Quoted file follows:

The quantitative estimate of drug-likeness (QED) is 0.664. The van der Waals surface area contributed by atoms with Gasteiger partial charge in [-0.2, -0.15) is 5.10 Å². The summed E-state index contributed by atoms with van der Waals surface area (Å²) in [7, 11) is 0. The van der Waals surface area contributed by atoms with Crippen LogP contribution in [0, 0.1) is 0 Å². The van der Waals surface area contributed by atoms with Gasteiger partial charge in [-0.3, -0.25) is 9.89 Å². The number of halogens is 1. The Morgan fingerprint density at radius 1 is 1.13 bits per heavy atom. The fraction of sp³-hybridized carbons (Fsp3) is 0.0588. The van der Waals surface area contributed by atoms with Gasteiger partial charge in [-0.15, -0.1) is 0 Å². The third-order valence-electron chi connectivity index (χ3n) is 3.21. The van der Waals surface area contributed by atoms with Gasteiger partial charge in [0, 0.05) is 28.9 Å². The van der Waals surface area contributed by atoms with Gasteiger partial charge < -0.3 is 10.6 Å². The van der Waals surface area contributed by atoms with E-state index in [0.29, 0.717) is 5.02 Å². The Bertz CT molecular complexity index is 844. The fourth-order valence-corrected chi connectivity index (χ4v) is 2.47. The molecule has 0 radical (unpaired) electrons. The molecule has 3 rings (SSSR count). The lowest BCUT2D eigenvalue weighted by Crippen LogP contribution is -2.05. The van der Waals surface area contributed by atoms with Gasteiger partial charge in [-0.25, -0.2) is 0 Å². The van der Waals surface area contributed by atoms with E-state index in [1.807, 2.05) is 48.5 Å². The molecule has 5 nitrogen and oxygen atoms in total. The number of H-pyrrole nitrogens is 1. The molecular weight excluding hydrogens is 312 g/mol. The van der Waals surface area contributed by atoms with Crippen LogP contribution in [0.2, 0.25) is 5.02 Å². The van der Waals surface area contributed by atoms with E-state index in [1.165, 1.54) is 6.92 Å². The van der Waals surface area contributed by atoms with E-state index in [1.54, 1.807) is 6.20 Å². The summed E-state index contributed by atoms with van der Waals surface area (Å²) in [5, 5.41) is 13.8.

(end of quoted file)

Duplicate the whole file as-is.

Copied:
The quantitative estimate of drug-likeness (QED) is 0.664. The van der Waals surface area contributed by atoms with Gasteiger partial charge in [-0.2, -0.15) is 5.10 Å². The summed E-state index contributed by atoms with van der Waals surface area (Å²) in [7, 11) is 0. The van der Waals surface area contributed by atoms with Crippen LogP contribution in [0, 0.1) is 0 Å². The van der Waals surface area contributed by atoms with Gasteiger partial charge in [-0.3, -0.25) is 9.89 Å². The number of halogens is 1. The Morgan fingerprint density at radius 1 is 1.13 bits per heavy atom. The fraction of sp³-hybridized carbons (Fsp3) is 0.0588. The van der Waals surface area contributed by atoms with Gasteiger partial charge in [-0.15, -0.1) is 0 Å². The third-order valence-electron chi connectivity index (χ3n) is 3.21. The van der Waals surface area contributed by atoms with Gasteiger partial charge in [0, 0.05) is 28.9 Å². The van der Waals surface area contributed by atoms with Gasteiger partial charge < -0.3 is 10.6 Å². The van der Waals surface area contributed by atoms with E-state index in [0.29, 0.717) is 5.02 Å². The Bertz CT molecular complexity index is 844. The fourth-order valence-corrected chi connectivity index (χ4v) is 2.47. The molecule has 0 radical (unpaired) electrons. The molecule has 3 rings (SSSR count). The lowest BCUT2D eigenvalue weighted by Crippen LogP contribution is -2.05. The van der Waals surface area contributed by atoms with Gasteiger partial charge in [-0.25, -0.2) is 0 Å². The van der Waals surface area contributed by atoms with E-state index in [1.807, 2.05) is 48.5 Å². The molecule has 5 nitrogen and oxygen atoms in total. The number of H-pyrrole nitrogens is 1. The molecular weight excluding hydrogens is 312 g/mol. The van der Waals surface area contributed by atoms with Crippen LogP contribution in [0.2, 0.25) is 5.02 Å². The van der Waals surface area contributed by atoms with E-state index in [1.165, 1.54) is 6.92 Å². The van der Waals surface area contributed by atoms with E-state index in [1.54, 1.807) is 6.20 Å². The summed E-state index contributed by atoms with van der Waals surface area (Å²) in [5, 5.41) is 13.8.